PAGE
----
Thursday, 29 January 2015

Bedford Grammar School OTC Training Exercise

1926 Valuation Map showing area around Kimbolton Road [DV2]

Friday 29th January 1914: The Officer’s Training Corps at Bedford Grammar School has carried out a field exercise in the Clapham Park / Putnoe Farm area – as no blank ammunition has been issued to the Corps this year the usual fight could not be held. No.1 Company manoeuvred to the west of Kimbolton Road and No.2 Company to the east. The Corps Commanding Officer reports:

“No. 1 Company set out from School as an Advance Guard, and proceeded to Jackman’s Farm. Here an attempt ws made to turn the Advance Guard into a Flank Guard. But, chiefly owing to the difficulty of keeping touch across fields which we are not allowed to use, it was not wholly a success. The Company reformed and had lunch. Afterward, an attack was made on Jackman’s Farm from Clapham House. This was quite well done, but Section Commanders and Cadets must use better judgment in choosing the ground on which to go down. It was fairly common to see sections lying in the open, where they could be easily seen by the enemy, whereas, if they had advanced a few more yards, they would have found a fold in the ground which would have given them complete cover from view. The final charge was a great success.”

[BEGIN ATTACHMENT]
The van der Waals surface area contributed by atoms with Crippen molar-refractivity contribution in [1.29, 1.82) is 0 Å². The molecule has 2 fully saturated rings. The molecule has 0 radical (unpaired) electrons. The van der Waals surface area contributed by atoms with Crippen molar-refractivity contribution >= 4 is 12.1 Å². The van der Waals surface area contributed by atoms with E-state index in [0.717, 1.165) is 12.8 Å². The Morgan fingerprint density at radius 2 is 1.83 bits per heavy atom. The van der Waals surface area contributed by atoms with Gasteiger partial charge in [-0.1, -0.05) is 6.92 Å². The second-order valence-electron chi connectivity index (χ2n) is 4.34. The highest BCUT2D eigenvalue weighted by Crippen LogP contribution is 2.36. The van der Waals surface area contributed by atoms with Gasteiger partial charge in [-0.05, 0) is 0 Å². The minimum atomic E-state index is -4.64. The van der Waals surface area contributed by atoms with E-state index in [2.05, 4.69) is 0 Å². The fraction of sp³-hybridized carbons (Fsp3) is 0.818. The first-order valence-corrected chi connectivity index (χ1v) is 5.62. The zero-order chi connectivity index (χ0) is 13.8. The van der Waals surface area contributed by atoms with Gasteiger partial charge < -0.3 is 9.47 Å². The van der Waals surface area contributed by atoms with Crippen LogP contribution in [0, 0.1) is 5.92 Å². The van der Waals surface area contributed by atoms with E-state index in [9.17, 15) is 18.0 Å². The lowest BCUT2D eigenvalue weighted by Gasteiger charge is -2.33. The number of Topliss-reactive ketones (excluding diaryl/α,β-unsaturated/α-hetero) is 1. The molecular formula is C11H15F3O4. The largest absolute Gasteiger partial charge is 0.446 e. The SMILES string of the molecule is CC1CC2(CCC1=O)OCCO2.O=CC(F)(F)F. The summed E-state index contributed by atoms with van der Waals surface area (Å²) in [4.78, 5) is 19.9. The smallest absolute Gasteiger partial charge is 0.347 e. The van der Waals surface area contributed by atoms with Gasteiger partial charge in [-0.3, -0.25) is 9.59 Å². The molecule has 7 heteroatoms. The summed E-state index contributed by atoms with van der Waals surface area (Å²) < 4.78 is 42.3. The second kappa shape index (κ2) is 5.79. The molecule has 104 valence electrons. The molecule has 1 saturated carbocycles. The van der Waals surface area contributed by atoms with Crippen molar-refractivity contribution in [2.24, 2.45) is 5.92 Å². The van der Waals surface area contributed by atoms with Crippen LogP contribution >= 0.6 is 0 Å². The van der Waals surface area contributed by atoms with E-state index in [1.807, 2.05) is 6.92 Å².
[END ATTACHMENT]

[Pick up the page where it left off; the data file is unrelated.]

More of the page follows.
“No. 2 Company first made an attack on Putnoe Farm from the south side. There was far too much shouting and confusion, and the sections often lay down in the open when they would have reached ‘dead ground’ by advancing a few yards further. Section Commanders in support must keep awake to see the signals to reinforce. It ought not to be necessary to send back a bugler to ask the Section Commander whether he had seen the signal: I do not think many of the Company would have reached Putnoe Farm."

“The Company afterwards reformed, and a fresh attack was made from Putnoe Farm towards Cleat Hill. This was quite successful.”

“For instructional purposes the training on this day was more valuable than a fight, as the Cadets learnt how things should be done, and were able to correct mistakes.”

Source: The Ousel 22 February 1915 [Z447/22]

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